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March 2, 2010

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War of words and discounts in 'chaotic pricing competition'

LI Xuyang is stocking up on books. He has bought five heavily discounted, recently published books online in the past month, far more than his usual purchase of 10 books every four or five weeks.

The 24-year-old sales person and his friends wanted to buy now at a good price before a new publishing regulation limiting discounts kicks in.

So far, it hasn't been enforced but it has kicked up a huge controversy over book pricing, huge discounts (some as high as 70 percent online) and what's reasonable.

"It's understandable that buyers always want cheaper prices. But it is also true that chaotic pricing competition will harm everyone in the chain - the publisher, the distributor, the bookstores and finally the readers," says Richard Chen, who has worked in book distribution for 10 years.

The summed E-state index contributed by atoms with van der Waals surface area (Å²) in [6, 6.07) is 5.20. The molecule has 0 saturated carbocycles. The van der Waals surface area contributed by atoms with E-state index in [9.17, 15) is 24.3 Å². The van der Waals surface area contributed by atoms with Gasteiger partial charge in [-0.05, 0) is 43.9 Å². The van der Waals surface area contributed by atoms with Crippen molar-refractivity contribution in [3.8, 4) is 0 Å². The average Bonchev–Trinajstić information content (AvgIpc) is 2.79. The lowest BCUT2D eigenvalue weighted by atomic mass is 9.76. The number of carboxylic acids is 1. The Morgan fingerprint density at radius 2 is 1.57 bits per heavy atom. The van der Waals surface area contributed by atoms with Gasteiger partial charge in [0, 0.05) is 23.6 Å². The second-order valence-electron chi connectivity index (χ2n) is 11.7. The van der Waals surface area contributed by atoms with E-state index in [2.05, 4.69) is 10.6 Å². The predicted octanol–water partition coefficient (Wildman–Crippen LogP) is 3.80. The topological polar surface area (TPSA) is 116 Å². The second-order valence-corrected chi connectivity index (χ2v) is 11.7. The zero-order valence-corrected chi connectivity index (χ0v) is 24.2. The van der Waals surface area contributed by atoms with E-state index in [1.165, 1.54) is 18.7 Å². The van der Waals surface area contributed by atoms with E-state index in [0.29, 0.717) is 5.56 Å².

The new "Regulation on Fair Trade in Books" was issued on January 8.

Its most controversial provision limits discounts on the online sale of new books (those printed within a year) to no more than 15 percent. No discounts are allowed in stand-alone stores; books must be sold at their original price. There are four exceptions.

So far, it hasn't been enforced. Most online sites are still offering the same low prices (often 30 percent off or more) with free delivery. Original book prices are in the range of US$20-30.

China's two biggest online stores, Dangdang ( and Joyo (, have both announced they would not change their prices and would wait for more detailed rules and clarification of the regulation.

When salesman Li made his recent purchases of six new books from Joyo, all were discounted by an average 27 percent.

"It's great that they didn't follow the regulation. I'm so used to all these discounts that I can't imagine buying a book at the original price. After all, most books were overpriced in the first place," says Li.

Discount furor